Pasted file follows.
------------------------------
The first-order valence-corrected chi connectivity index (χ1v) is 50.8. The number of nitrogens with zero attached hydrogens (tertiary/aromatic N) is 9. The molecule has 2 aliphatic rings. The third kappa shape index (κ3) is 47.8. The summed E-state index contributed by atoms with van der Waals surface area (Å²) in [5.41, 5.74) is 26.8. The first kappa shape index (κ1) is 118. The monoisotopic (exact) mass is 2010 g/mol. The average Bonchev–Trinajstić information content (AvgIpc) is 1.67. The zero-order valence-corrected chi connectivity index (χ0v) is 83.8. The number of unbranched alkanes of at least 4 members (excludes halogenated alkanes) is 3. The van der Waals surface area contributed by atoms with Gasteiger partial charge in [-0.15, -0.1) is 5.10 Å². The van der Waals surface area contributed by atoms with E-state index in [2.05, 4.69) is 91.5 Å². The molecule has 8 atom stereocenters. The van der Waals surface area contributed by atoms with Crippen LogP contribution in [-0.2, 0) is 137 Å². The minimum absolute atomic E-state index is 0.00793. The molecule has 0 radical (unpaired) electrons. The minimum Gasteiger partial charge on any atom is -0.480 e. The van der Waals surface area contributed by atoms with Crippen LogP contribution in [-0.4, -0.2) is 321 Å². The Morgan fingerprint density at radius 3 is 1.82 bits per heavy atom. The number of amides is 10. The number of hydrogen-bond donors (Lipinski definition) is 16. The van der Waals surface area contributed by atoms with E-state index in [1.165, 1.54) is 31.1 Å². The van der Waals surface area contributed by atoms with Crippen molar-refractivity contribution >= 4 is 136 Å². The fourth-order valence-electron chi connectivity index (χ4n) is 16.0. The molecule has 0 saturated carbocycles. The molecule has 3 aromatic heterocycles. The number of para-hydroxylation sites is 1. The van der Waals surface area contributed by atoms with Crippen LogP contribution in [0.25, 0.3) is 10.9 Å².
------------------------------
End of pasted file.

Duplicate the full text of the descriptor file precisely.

The first-order valence-corrected chi connectivity index (χ1v) is 50.8. The number of nitrogens with zero attached hydrogens (tertiary/aromatic N) is 9. The molecule has 2 aliphatic rings. The third kappa shape index (κ3) is 47.8. The summed E-state index contributed by atoms with van der Waals surface area (Å²) in [5.41, 5.74) is 26.8. The first kappa shape index (κ1) is 118. The monoisotopic (exact) mass is 2010 g/mol. The average Bonchev–Trinajstić information content (AvgIpc) is 1.67. The zero-order valence-corrected chi connectivity index (χ0v) is 83.8. The number of unbranched alkanes of at least 4 members (excludes halogenated alkanes) is 3. The van der Waals surface area contributed by atoms with Gasteiger partial charge in [-0.15, -0.1) is 5.10 Å². The van der Waals surface area contributed by atoms with E-state index in [2.05, 4.69) is 91.5 Å². The molecule has 8 atom stereocenters. The van der Waals surface area contributed by atoms with Crippen LogP contribution in [-0.2, 0) is 137 Å². The minimum absolute atomic E-state index is 0.00793. The molecule has 0 radical (unpaired) electrons. The minimum Gasteiger partial charge on any atom is -0.480 e. The van der Waals surface area contributed by atoms with Crippen LogP contribution in [-0.4, -0.2) is 321 Å². The Morgan fingerprint density at radius 3 is 1.82 bits per heavy atom. The number of amides is 10. The number of hydrogen-bond donors (Lipinski definition) is 16. The van der Waals surface area contributed by atoms with E-state index in [1.165, 1.54) is 31.1 Å². The van der Waals surface area contributed by atoms with Crippen molar-refractivity contribution >= 4 is 136 Å². The fourth-order valence-electron chi connectivity index (χ4n) is 16.0. The molecule has 0 saturated carbocycles. The molecule has 3 aromatic heterocycles. The number of para-hydroxylation sites is 1. The van der Waals surface area contributed by atoms with Crippen LogP contribution in [0.25, 0.3) is 10.9 Å².